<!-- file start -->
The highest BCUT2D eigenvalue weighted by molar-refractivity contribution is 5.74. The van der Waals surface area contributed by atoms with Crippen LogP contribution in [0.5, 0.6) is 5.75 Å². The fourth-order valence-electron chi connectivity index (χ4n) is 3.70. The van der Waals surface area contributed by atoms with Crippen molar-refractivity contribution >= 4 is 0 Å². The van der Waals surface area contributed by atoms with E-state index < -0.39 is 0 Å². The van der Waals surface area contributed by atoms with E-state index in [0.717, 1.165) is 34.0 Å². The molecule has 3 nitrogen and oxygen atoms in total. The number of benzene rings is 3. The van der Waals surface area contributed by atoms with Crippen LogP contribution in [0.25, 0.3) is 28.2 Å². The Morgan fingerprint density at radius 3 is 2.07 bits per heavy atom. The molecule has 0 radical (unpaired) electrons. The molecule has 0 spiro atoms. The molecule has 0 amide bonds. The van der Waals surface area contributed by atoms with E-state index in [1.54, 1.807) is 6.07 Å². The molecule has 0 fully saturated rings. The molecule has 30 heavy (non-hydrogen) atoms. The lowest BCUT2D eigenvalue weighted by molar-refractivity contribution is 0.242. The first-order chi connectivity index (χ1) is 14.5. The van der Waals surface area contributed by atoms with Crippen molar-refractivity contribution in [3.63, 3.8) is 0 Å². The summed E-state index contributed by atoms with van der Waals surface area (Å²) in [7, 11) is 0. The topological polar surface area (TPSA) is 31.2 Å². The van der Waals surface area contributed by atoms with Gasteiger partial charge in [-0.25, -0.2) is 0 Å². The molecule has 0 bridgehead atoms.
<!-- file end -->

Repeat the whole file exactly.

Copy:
The highest BCUT2D eigenvalue weighted by molar-refractivity contribution is 5.74. The van der Waals surface area contributed by atoms with Crippen LogP contribution in [0.5, 0.6) is 5.75 Å². The fourth-order valence-electron chi connectivity index (χ4n) is 3.70. The van der Waals surface area contributed by atoms with Crippen molar-refractivity contribution >= 4 is 0 Å². The van der Waals surface area contributed by atoms with E-state index < -0.39 is 0 Å². The van der Waals surface area contributed by atoms with E-state index in [0.717, 1.165) is 34.0 Å². The molecule has 3 nitrogen and oxygen atoms in total. The number of benzene rings is 3. The van der Waals surface area contributed by atoms with Crippen LogP contribution in [0.25, 0.3) is 28.2 Å². The Morgan fingerprint density at radius 3 is 2.07 bits per heavy atom. The molecule has 0 radical (unpaired) electrons. The molecule has 0 spiro atoms. The molecule has 0 amide bonds. The van der Waals surface area contributed by atoms with E-state index in [1.54, 1.807) is 6.07 Å². The molecule has 0 fully saturated rings. The molecule has 30 heavy (non-hydrogen) atoms. The lowest BCUT2D eigenvalue weighted by molar-refractivity contribution is 0.242. The first-order chi connectivity index (χ1) is 14.5. The van der Waals surface area contributed by atoms with Crippen molar-refractivity contribution in [3.63, 3.8) is 0 Å². The summed E-state index contributed by atoms with van der Waals surface area (Å²) in [7, 11) is 0. The topological polar surface area (TPSA) is 31.2 Å². The van der Waals surface area contributed by atoms with Gasteiger partial charge in [-0.25, -0.2) is 0 Å². The molecule has 0 bridgehead atoms.